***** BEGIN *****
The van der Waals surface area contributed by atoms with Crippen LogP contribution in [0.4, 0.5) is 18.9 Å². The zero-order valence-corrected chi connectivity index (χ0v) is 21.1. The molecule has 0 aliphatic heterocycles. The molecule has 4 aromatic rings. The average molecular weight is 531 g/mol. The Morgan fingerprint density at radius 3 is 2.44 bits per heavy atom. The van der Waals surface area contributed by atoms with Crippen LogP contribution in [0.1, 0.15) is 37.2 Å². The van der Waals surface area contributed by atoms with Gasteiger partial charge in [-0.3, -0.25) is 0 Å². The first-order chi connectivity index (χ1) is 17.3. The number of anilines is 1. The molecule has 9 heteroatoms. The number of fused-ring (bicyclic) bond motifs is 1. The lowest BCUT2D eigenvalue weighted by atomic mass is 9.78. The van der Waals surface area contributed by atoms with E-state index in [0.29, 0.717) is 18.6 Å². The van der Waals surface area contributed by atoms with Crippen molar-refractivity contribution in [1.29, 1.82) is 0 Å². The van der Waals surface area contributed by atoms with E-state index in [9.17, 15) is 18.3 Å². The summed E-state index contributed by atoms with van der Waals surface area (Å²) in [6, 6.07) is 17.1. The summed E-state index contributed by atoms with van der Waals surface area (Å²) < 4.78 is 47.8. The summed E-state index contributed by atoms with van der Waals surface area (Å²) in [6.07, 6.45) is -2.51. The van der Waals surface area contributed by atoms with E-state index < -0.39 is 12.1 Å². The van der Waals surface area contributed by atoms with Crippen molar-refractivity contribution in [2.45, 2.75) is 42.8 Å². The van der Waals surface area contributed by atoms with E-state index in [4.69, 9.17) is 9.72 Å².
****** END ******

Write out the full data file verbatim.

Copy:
The van der Waals surface area contributed by atoms with Crippen LogP contribution in [0.4, 0.5) is 18.9 Å². The zero-order valence-corrected chi connectivity index (χ0v) is 21.1. The molecule has 0 aliphatic heterocycles. The molecule has 4 aromatic rings. The average molecular weight is 531 g/mol. The Morgan fingerprint density at radius 3 is 2.44 bits per heavy atom. The van der Waals surface area contributed by atoms with Crippen LogP contribution in [0.1, 0.15) is 37.2 Å². The van der Waals surface area contributed by atoms with Gasteiger partial charge in [-0.3, -0.25) is 0 Å². The first-order chi connectivity index (χ1) is 17.3. The number of anilines is 1. The molecule has 9 heteroatoms. The number of fused-ring (bicyclic) bond motifs is 1. The lowest BCUT2D eigenvalue weighted by atomic mass is 9.78. The van der Waals surface area contributed by atoms with E-state index in [0.29, 0.717) is 18.6 Å². The van der Waals surface area contributed by atoms with Crippen molar-refractivity contribution in [1.29, 1.82) is 0 Å². The van der Waals surface area contributed by atoms with E-state index in [9.17, 15) is 18.3 Å². The summed E-state index contributed by atoms with van der Waals surface area (Å²) in [6, 6.07) is 17.1. The summed E-state index contributed by atoms with van der Waals surface area (Å²) < 4.78 is 47.8. The summed E-state index contributed by atoms with van der Waals surface area (Å²) in [6.07, 6.45) is -2.51. The van der Waals surface area contributed by atoms with E-state index < -0.39 is 12.1 Å². The van der Waals surface area contributed by atoms with Crippen molar-refractivity contribution in [2.45, 2.75) is 42.8 Å². The van der Waals surface area contributed by atoms with E-state index in [4.69, 9.17) is 9.72 Å².